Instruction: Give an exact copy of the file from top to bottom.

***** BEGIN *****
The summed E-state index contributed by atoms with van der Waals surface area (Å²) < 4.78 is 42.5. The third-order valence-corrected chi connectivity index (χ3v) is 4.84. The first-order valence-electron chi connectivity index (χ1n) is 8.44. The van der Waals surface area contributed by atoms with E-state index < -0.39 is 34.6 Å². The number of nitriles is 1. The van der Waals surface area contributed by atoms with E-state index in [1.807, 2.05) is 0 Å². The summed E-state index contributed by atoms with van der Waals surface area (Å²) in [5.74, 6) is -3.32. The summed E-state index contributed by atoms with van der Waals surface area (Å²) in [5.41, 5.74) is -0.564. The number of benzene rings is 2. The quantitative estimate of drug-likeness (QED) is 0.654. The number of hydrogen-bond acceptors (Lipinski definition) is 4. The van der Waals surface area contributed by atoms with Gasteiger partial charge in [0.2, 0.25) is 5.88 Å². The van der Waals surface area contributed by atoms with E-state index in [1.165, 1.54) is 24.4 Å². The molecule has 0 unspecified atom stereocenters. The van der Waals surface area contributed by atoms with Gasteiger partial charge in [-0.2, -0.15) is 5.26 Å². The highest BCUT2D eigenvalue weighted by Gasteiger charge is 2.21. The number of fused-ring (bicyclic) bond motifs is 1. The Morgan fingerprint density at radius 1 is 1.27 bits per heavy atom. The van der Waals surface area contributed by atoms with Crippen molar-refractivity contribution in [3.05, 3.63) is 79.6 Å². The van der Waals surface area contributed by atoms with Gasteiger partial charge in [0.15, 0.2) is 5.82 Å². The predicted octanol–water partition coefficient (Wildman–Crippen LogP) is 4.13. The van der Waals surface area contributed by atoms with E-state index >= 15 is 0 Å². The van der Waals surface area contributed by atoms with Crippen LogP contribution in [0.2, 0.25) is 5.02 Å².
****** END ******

The summed E-state index contributed by atoms with van der Waals surface area (Å²) < 4.78 is 42.5. The third-order valence-corrected chi connectivity index (χ3v) is 4.84. The first-order valence-electron chi connectivity index (χ1n) is 8.44. The van der Waals surface area contributed by atoms with E-state index < -0.39 is 34.6 Å². The number of nitriles is 1. The van der Waals surface area contributed by atoms with E-state index in [1.807, 2.05) is 0 Å². The summed E-state index contributed by atoms with van der Waals surface area (Å²) in [5.74, 6) is -3.32. The summed E-state index contributed by atoms with van der Waals surface area (Å²) in [5.41, 5.74) is -0.564. The number of benzene rings is 2. The quantitative estimate of drug-likeness (QED) is 0.654. The number of hydrogen-bond acceptors (Lipinski definition) is 4. The van der Waals surface area contributed by atoms with Gasteiger partial charge in [0.2, 0.25) is 5.88 Å². The van der Waals surface area contributed by atoms with E-state index in [1.165, 1.54) is 24.4 Å². The molecule has 0 unspecified atom stereocenters. The van der Waals surface area contributed by atoms with Gasteiger partial charge in [-0.2, -0.15) is 5.26 Å². The highest BCUT2D eigenvalue weighted by Gasteiger charge is 2.21. The number of fused-ring (bicyclic) bond motifs is 1. The Morgan fingerprint density at radius 1 is 1.27 bits per heavy atom. The van der Waals surface area contributed by atoms with Crippen molar-refractivity contribution in [3.05, 3.63) is 79.6 Å². The van der Waals surface area contributed by atoms with Gasteiger partial charge in [0.15, 0.2) is 5.82 Å². The predicted octanol–water partition coefficient (Wildman–Crippen LogP) is 4.13. The van der Waals surface area contributed by atoms with E-state index >= 15 is 0 Å². The van der Waals surface area contributed by atoms with Crippen LogP contribution in [0.2, 0.25) is 5.02 Å².